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A GPS spoofing attack attempts to “deceive” a GPS receiver by broadcasting counterfeit GPS signals, structured to resemble a set of normal GPS signals, or by rebroadcasting genuine signals captured elsewhere or at a different time. These spoofed signals may be modified in such a way as to cause the receiver to estimate its position to be somewhere other than where it actually is, or to be located where it is but at a different time, as determined by the attacker.

Spoofing attacks had been predicted and discussed in the GPS community, but no known example of a malicious spoofing attack has yet been confirmed. However, some analysis suggests that the capture of a Lockheed RQ-170 drone aircraft in northeastern Iran in December 2011, was the result of such an attack.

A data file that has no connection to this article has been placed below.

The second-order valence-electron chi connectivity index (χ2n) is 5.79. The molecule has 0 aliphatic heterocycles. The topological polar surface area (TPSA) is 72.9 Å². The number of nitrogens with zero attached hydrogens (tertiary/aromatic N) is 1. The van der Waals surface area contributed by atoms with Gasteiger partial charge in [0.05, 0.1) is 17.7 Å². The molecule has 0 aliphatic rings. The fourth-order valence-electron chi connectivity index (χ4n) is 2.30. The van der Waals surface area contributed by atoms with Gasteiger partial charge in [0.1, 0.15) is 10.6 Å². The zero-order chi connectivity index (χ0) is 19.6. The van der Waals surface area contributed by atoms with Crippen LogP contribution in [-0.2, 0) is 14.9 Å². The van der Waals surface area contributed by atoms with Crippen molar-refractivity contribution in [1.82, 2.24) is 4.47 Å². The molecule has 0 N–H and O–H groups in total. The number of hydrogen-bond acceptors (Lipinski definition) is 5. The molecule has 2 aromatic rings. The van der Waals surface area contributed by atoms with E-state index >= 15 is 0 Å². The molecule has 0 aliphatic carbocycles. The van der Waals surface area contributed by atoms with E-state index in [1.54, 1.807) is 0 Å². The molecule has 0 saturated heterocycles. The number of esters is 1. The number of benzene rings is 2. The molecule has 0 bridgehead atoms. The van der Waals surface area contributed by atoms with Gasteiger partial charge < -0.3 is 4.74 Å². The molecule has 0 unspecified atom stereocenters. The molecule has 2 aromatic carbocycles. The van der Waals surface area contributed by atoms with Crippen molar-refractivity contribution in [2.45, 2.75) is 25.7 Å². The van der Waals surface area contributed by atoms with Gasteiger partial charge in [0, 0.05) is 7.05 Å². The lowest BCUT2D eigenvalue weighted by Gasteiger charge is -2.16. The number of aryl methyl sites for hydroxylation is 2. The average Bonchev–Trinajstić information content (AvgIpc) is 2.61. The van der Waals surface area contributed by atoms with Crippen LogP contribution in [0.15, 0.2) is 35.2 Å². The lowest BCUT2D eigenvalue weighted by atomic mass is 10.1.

For a number of years, Stanford has been performing research on how to make GPS and GPS receivers more robust to spoofing attacks. Current research includes the following techniques:

  • Using WAAS message authentication
  • Time of arrival techniques
  • Use of antenna to distinguish direction of arrival
  • Using and comparing encrypted PY code

The FAA has supported Stanford’s research in this area.

View Inside GNSS Article (PDF): A Multi-Antenna Defense Receiver-Autonomous GPS Spoofing Detection by Paul Montgomery (Novariant, Inc), Todd Humphreys (University of Teas at Austin), Brent Ledvina (Virginia Tech), March/April 2009.